Roundup Class Action Settlement Reached Over Advertisement Claims

Bloomberg News reports that Bayer has reached an agreement settle a Roundup class action lawsuit, agreeing to pay nearly $40 million to resolve claims over false and misleading advertisements for the controversial weedkiller.

In February 2019, several plaintiffs filed a class action lawsuit against Scotts Miracle-Gro Products, Inc. and Monsanto Company, now owned by Bayer, alleging that the manufacturers made false statements that claimed the active ingredient, glyphosate, only targets an enzyme that is not found in humans or pets. The lawsuit was filed in Missouri federal court, alleging that the information was false, because the enzyme is in fact found in both humans and pets.

According to the report by Bloomberg News, Bayer’s Monsanto unit has agreed to pay $39.5 million as part of the Roundup class action settlement. In addition, the company has agreed to remove language from Roundup Weed and Grass Killer labels, which previously indicated glyphosate only affects plant enzymes.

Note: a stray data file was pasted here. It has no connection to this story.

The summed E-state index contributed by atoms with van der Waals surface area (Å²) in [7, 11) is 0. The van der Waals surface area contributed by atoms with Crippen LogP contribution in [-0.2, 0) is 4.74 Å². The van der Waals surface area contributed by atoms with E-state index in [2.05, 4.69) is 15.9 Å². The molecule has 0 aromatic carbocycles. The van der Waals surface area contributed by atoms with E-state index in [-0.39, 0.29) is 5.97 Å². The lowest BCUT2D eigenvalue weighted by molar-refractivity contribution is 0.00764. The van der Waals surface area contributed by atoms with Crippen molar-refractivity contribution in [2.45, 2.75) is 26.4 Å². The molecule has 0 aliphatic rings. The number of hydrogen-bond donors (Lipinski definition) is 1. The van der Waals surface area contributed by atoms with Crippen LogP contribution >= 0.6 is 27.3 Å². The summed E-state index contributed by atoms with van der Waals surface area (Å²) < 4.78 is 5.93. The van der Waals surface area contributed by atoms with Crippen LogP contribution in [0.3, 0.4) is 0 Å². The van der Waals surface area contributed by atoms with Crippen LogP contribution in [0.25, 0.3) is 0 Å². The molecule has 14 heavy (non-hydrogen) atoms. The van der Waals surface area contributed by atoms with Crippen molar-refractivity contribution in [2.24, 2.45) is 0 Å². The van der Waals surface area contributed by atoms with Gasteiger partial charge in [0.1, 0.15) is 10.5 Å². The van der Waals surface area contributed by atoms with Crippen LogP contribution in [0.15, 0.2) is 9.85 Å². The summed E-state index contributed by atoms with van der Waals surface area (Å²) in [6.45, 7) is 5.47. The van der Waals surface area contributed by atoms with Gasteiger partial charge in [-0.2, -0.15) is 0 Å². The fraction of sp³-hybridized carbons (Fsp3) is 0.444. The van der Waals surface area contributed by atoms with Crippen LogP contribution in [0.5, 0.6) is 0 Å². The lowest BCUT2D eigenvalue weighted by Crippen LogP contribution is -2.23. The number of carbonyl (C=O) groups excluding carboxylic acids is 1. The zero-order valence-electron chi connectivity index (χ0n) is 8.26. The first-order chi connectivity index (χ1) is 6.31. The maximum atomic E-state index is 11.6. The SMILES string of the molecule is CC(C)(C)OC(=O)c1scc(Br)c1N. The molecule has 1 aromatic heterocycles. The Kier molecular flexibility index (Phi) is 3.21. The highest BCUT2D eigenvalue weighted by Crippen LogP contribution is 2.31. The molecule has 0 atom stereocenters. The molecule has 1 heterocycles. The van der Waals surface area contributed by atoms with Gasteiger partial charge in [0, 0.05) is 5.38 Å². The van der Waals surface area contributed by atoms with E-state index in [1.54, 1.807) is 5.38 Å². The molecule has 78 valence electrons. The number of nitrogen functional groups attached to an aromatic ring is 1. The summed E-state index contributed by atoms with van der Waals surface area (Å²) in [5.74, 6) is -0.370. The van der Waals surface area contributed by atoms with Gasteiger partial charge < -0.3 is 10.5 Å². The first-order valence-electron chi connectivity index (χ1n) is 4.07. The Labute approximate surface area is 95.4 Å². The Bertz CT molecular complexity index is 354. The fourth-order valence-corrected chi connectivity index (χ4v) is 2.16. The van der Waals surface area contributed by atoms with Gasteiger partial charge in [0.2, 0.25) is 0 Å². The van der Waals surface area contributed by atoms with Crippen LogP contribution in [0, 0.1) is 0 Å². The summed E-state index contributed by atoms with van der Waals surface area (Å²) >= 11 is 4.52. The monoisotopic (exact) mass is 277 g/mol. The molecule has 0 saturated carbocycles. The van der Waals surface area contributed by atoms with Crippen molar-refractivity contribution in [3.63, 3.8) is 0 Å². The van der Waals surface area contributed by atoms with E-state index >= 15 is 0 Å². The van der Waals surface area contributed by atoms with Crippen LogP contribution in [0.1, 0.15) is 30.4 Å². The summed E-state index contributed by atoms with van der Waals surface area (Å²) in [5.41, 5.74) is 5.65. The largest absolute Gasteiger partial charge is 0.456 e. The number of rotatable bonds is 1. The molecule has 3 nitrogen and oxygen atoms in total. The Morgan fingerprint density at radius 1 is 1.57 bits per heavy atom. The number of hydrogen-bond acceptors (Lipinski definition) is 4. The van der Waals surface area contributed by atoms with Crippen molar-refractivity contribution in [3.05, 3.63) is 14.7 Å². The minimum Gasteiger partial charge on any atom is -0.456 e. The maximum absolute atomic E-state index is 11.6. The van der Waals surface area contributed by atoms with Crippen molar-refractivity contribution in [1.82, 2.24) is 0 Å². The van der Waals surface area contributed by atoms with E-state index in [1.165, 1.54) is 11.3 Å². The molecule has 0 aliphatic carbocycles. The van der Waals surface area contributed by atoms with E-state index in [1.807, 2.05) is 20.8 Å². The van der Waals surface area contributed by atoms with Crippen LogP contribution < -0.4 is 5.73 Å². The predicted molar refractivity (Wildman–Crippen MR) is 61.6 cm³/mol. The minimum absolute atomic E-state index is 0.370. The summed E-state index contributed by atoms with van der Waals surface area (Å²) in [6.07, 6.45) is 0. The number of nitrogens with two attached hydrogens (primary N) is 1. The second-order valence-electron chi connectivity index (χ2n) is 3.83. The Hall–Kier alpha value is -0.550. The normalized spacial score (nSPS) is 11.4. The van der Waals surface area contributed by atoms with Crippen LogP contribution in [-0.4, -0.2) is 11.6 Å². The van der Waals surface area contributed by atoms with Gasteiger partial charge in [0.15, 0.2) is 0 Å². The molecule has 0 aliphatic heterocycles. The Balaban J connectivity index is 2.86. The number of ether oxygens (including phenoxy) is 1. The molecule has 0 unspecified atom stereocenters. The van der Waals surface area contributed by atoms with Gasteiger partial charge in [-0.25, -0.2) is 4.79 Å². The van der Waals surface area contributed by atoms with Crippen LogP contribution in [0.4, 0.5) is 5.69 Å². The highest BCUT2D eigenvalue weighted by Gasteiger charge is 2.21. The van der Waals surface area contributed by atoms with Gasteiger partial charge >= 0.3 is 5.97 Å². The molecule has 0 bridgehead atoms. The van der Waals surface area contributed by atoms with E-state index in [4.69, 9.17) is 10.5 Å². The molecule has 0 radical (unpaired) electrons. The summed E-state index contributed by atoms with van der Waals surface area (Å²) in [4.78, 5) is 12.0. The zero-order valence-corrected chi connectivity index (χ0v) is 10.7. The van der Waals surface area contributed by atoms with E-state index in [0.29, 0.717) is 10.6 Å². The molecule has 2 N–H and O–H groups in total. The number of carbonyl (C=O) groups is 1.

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The case is separate from tens of thousands of Roundup lawsuits being pursued against the manufacturer, each involving allegations that exposure to glyphosate caused users to develop non-Hodgkins lymphoma and other injuries.

Bayer officials told Bloomberg News that good faith negotiations continue as part of a process to determine whether other Roundup settlements may be reached to resolve the individual injury claims being pursued in courts nationwide.

Following massive losses in the first three cases to go before juries last year, Bayer has faced substantial pressure to resolve the substantial liability exposure that it now faces from Roundup, and avoid additional trial dates set to begin throughout this year.

More than half a dozen state court cases have already been postponed amid continuing discussions between the parties and the prominent mediator Ken Feinberg, who has overseen many of the largest mass tort settlements in recent years, including the establishment of funds to resolve claims stemming from the BP oil spill, Volkswagen emissions scandal, General Motors ignition switch recall and others.

In early March, the Wall Street Journal reported that Bayer had reached a tentative settlement agreement with several law firms that could resolve thousands of cases. However, no official settlement announcement has been made.

Analysts have predicted that any settlement for the Roundup litigation would not only require billions in compensation for individuals already diagnosed with non-Hodgkins lymphoma, but the company will likely face continuing claims as other consumer continue to be diagnosed following prior exposure.


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